The best tips for searing tuna start with the fish itself: using a fresh, high quality cut will go a long way towards successfully searing tuna. After the fish is selected, there are numerous marinades or flavorings that can be added according to preference, and any will work as long as the fish is prepared properly for cooking. The searing should be carried out on a well oiled, very hot cooking surface for the best results.
Tuna are large fish that come in several different varieties. Ahi tuna and yellowfin tuna are popular choices for searing, but regardless of what type is selected it is of the utmost importance that it be very fresh and very good quality. Fish that has been frozen for shipment and then thawed for sale will not be as high-quality or have as pleasant a texture as fresh, never frozen tuna. Additionally, since searing tuna generally results in a very rare or even raw center, it is best to select steaks that were cut very recently from a freshly caught fish, and then kept adequately chilled.
The beast cut for searing tuna is a thick steak; definitely no thinner than 1 inch (2.54 cm), but preferably at least 1¼ inches (3.18 cm) thick. Thickness is important because, in order to get a nice brown crust on the outside of the tuna and still retain the rare center, the fish has to be able to cook on the edges without overcooking the middle. Some people might prefer to marinade before searing tuna, often with asian-inspired flavors such as soy sauce and ginger. A marinade is not necessary, however, and simple salt and pepper will still produce a tasty seared tuna.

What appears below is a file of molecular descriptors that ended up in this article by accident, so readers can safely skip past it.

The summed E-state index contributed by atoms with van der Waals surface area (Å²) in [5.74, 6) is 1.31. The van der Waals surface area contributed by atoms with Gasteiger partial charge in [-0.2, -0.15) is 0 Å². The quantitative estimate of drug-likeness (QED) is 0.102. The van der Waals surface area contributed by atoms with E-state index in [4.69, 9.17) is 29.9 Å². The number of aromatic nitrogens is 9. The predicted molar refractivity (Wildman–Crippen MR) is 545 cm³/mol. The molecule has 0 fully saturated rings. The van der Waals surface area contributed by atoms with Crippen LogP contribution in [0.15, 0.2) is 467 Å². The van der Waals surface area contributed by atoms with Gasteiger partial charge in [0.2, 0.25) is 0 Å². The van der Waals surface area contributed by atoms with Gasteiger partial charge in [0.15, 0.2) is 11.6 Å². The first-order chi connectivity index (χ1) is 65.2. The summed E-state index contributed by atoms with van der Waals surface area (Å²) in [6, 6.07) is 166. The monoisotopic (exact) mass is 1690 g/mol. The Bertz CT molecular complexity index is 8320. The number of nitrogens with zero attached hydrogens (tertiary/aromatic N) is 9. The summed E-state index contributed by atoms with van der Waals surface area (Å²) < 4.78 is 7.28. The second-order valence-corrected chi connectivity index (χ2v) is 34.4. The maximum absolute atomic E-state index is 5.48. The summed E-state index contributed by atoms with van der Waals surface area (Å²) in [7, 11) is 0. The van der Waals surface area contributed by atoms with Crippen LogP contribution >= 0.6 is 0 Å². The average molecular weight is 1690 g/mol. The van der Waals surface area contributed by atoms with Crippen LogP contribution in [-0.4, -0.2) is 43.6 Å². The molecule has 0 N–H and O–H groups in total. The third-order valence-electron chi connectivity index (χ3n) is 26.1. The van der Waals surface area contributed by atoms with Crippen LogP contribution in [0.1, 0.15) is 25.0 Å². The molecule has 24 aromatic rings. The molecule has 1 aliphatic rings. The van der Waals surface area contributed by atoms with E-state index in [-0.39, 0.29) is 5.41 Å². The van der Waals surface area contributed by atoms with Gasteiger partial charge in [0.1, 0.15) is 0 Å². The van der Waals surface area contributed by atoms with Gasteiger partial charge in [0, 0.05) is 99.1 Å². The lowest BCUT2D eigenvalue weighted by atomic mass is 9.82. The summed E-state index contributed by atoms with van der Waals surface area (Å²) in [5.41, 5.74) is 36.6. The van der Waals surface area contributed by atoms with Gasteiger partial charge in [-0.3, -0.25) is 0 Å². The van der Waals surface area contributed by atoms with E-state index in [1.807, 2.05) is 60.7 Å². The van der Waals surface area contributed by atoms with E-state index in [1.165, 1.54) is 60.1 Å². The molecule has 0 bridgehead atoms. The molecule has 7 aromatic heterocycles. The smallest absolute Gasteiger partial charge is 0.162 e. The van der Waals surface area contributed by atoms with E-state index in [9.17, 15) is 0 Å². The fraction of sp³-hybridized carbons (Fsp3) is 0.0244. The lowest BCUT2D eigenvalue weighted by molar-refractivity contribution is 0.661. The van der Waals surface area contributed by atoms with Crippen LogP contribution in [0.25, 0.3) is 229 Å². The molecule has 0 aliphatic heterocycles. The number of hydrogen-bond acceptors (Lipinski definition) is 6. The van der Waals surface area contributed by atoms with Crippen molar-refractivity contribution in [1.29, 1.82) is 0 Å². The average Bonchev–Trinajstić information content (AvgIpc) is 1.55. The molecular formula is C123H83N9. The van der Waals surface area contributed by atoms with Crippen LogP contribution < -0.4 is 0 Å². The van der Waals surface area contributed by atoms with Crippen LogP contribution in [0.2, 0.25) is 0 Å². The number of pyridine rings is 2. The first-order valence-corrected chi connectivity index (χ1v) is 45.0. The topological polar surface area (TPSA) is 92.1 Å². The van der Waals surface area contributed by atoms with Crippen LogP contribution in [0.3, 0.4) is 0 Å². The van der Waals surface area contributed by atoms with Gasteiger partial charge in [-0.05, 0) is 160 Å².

Before searing tuna, it is important to bring the fish to room temperature so that it cooks evenly; searing chilled tuna might result in warm edges and an unpleasantly cold center. The tuna should be gently patted dry to remove any water from the surface that could interfere with the searing, and either the fish or the cooking surface should be generously oiled to prevent sticking. Whether the surface being used is a grill or indoor frying pan, it needs to be very hot for searing tuna: if the surface is not hot enough, the center of the steak will overcook before a brown crust can form on the outside.
Seared tuna is generally served somewhat rare in the center, often just barely warmed through or at room temperature. This can be accomplished by cooking the steaks over the high heat for a very short time, approximately 60 seconds per side or slightly longer for thicker steaks. If a raw center is not appealing, the steaks can be cooked longer to lessen the rareness.